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Andrew Luck’s retirement points to problems for the NFL

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When Andrew Luck chose retirement he chose himself over the NFL and fans. It was the right choice.

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The NFL was seemingly shaken to its core when the news of Andrew Luck’s retirement broke. And then an interesting phenomenon occurred. In a flight of selfishness and self-centered incompetence, fans booed. As Luck walked off the field for the final time as a member of the Indianapolis Colts a chorus of boos fell from the Lucas Oil Stadium.

Obviously, the biggest news in the NFL found its way onto the MHR Radio Podcast (Apple Podcasts, Google Podcasts, and Spotify). Ian St. Clair and I had an interesting discussion about the toll the game takes on players’ bodies and minds. Football is a tough game, and injuries are difficult to come back from. Jake Butt, who could be on the Denver Broncos cut list, is a prime example of what the game does, and how hard it is to make it back from injury.

Luck’s decision to walk away from the sport that he loves was heartbreaking to watch, which makes the booing, and mean tweets all the more ridiculous. And what it shows is that some fans have no sense of perspective. While players sacrifice their bodies, they do it for themselves. Our enjoyment as fans should never make us forget that players are people who feel pain, go through depression, and struggle just like the rest of us.

It also points the spotlight on a major issue the with which NFL will have to contend. Player health is driving players away. Injuries, rehab, pain killers, all become a vicious cycle. Rob Gronkowski walked away from football because he no longer enjoyed the game. He recently spoke about his retirement, and his loss of joy. He knows that he may want to play again in the future, but the damage is too much for him.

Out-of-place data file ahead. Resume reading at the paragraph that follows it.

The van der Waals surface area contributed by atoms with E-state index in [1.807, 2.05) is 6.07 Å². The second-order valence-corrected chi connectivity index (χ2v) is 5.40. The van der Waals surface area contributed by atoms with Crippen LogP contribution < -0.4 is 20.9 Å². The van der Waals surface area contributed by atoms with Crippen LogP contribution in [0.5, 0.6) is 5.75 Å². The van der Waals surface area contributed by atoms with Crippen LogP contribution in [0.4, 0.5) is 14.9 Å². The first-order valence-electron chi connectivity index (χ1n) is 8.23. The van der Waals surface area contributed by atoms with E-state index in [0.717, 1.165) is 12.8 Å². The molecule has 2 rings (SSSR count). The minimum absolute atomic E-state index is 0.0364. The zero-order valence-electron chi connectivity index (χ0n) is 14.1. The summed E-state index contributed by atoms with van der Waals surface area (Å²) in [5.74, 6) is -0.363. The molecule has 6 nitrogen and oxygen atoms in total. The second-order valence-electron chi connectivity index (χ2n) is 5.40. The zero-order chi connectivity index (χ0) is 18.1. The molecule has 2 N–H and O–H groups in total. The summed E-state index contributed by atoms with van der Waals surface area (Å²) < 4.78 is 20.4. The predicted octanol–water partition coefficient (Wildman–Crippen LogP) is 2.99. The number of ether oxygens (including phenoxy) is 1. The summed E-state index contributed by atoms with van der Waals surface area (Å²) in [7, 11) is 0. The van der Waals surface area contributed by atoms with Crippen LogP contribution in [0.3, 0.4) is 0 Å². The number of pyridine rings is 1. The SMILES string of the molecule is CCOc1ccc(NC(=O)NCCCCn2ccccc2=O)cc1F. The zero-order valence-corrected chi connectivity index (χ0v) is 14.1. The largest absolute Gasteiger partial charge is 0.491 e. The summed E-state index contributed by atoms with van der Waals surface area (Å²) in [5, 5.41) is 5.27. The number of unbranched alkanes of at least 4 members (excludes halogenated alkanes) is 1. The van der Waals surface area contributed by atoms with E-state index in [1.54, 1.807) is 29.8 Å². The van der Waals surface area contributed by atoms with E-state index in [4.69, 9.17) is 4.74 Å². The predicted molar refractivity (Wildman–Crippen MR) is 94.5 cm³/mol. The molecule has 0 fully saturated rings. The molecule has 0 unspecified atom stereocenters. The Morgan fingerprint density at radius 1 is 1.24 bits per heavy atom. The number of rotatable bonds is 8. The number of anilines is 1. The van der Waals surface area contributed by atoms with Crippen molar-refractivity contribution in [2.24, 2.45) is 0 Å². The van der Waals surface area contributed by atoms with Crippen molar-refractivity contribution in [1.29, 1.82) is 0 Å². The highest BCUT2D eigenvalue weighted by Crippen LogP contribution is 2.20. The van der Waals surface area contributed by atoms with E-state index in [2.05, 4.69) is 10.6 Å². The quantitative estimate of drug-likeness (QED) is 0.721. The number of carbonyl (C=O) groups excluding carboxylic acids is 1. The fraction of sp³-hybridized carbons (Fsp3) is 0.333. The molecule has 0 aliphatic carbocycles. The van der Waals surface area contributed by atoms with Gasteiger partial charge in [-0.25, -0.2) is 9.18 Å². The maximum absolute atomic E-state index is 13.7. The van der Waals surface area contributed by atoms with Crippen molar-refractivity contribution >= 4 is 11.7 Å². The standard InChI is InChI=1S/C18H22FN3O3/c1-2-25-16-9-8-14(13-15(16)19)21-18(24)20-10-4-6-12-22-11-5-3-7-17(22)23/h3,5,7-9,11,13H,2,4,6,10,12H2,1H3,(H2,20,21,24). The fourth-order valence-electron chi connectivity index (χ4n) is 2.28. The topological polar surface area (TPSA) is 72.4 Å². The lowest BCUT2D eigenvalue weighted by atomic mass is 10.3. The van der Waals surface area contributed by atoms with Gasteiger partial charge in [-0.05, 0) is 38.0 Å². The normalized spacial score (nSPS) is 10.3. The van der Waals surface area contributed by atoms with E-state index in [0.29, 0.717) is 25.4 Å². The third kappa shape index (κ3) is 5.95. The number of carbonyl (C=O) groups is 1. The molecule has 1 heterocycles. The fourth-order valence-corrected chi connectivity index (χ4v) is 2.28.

Current players are seeing the effects of the game on older players, and they are walking away. The money that they make affords them the opportunity to leave the game earlier. The desire to live a life without pain, or mental health issues also helps drive players away.

What can the NFL do? How does the NFL avoid losing players that just want to live their lives pain free? How can they help players heal without pumping chemicals in their bodies, and constantly sending them under the knife? These are the questions that should drive the next phase of the league.

There is an opportunity here. To avoid having great players walk away early, the NFL should be proactive in looking at alternative methods for pain management. They could control the research, use it, and own it. This could be the key to helping players stay healthy, get healthy, and remain in the league.

Luck’s decision to walk away. Gronk’s decision to retire. Patrick Willis, Justin Smith, Chris Borland, NaVorro Bowman, Charles Johnson, Barry Sanders, Jim Brown, all retired early for health reasons. Why? How can the NFL help players so they choose to play longer? These are questions that must be answered, or shocking retirements will become the norm.

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